A crop of Andropov biographies - marred by speculation but useful, Yuri Andropov: A Secret Passage into the Kremlin, by Vladimir Solovyov and Elena Klepikova. New York: Macmillan. 320 pp. $15.95. Andropov: New Challenge to the West, by Arnold Beichman and Mikhail S. Bernstam. New York: Stein & Day. 264 pp. $16.95. Andropov, by Ilya Zemtsov. Jerusalem: Israel Research Institute of Contemporary Society (IRICS, P.O. Box 687, 91006, Jerusalem.) 252 pp. (paperback). The Andropov File, by Martin Ebon. New York: McGraw-Hill Book Co. 284 pp. $16.95 . Andropov, by Zhores A. Medvyedev. New York: W. W. Norton & Co. 227 pp. $14.95.

It is unfortunate the authors of the first five instant biographies on Yuri Andropov did not interview one another and then produce a single considered volume on the new Kremlin chief.

Each of the early entries in the Andropov sweepstakes has its particular strengths. Yet all the volumes share a tendency to pad out the understandably few facts at hand with rumor; speculation; supposition; and, in the worst cases, fantasy peppered with ideological invective.

This is particularly true of the co-work of Mr. Solovyov and Ms. Klepikova. The authors go so far as to reproduce purported private conversations between Andropov and the late Leonid Brezhnev. They detail, vote by vote, secret Politburo decisions, adding only in a brief postscript that such items were drawn from ''rumors - so persistent they could be taken as fact.'' Unless the rumors came ultimately from the principals - unlikely - the supposition would seem, at best, disingenuous. Similarly suspect details, cavalierly worded, pepper the book's narrative of an alleged game of coup and countercoup, including a purported move by the Brezhnev camp to have Andropov arrested before the leadership transition actually occurred late last year.

The other two-author volume, by Beichman and Bernstam, relies occasionally on similar ''sources'': For example, in reporting recent ''spontaneous food riots, '' I know of no Moscow diplomat or foreign journalist, though all are aware of food-riot rumors in the past few years, who has anywhere near sufficient confidence in - much less evidence to back - such reports as to reproduce them without the most careful hedging.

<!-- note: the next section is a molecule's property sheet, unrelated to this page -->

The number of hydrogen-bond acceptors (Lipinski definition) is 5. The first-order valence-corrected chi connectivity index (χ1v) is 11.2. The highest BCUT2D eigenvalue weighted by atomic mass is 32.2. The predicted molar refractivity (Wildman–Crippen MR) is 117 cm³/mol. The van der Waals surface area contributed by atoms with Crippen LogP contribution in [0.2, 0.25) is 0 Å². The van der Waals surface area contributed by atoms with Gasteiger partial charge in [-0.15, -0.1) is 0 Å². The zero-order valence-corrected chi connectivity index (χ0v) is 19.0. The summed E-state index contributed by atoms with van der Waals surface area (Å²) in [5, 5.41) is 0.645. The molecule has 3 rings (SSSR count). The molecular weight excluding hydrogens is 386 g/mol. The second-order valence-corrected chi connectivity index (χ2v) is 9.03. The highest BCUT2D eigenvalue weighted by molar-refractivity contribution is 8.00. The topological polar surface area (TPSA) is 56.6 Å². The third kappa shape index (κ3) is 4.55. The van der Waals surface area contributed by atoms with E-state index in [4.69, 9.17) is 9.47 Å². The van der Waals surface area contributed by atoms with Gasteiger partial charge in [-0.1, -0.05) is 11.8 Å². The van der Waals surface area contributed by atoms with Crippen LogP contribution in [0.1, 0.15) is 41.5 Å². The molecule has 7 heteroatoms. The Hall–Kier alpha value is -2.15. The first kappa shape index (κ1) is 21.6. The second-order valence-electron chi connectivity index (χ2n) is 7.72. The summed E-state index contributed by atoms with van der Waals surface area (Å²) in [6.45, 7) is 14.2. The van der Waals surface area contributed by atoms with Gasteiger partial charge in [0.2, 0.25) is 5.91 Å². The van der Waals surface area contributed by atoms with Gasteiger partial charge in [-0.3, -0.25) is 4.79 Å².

Both co-written volumes also tend to assume that Mr. Andropov had a precise vision of his future career, and the clout to realize it, from a far earlier date in that career and with far more certainty on the part of the authors than seems reasonable to most Moscow-based analysts.

By far the least speculative of the current batch of Andropov studies is that of Zhores Medvyedev, the London-exiled twin brother of Moscow's dissident historian Roy Medvyedev. This volume, unlike the others, seems more a genuine political biography than a political tract. Yet it remains a very readable volume. It also seems - more on domestic than foreign policy - to make the best stab at sensing how Kremlin policies are likely to evolve under the new leader.

The reader seeking a single Andropov book would do well to choose the Medvyedev one.

Still, readers with special interest - and the time and energy to winnow useful facts and judgment from strident speculation - will find something of value in each of the other books:

* The Solovyov-Klepikova volume includes several bits of information on Andropov's past - and on that of other Politburo members like Leningrader Grigori Romanov and Georgia's Eduard Shevardnadze - from the authors' experience before emigration from the USSR or their interviews with genuinely informed sources.

* The Beichman-Bernstam book includes painstakingly researched material from some of Andropov's writings not so far detailed in the West and from the memoirs of the present Soviet foreign-trade minister, Nikolai Patolichev, who worked with Andropov when the Kremlin chief was far lower on the Soviet totem pole. The authors have also done a better job than their competition in reconstructing Andropov's climb to the top, particularly his brief slippage in the wake of Stalin's passing, although this narrative is unfortunately hampered at times by a tendency to fill inevitable gaps of fact with supposition.

* The Zemtsov volume, while also an example of the occasional temptation to bridge various factual gaps with unconvincing speculation, is distinguished by a generally serious yet readable tone, by occasional dashes of surprisingly genuine long-distance ''local color,'' and by the author's thorough familiarity with Russian and Western media material from the transition period. This monograph was issued as a supplement to the quarterly magazine, Crossroads (issue No. 10, Spring, 1983). It is available by writing the magazine, which Zemtsov edits.

* Mr. Ebon's book, also occasionally helpful for its wide array of Western source material, is most valuable for its appendix, reproducing translated major Andropov speeches and writings from the past two decades.

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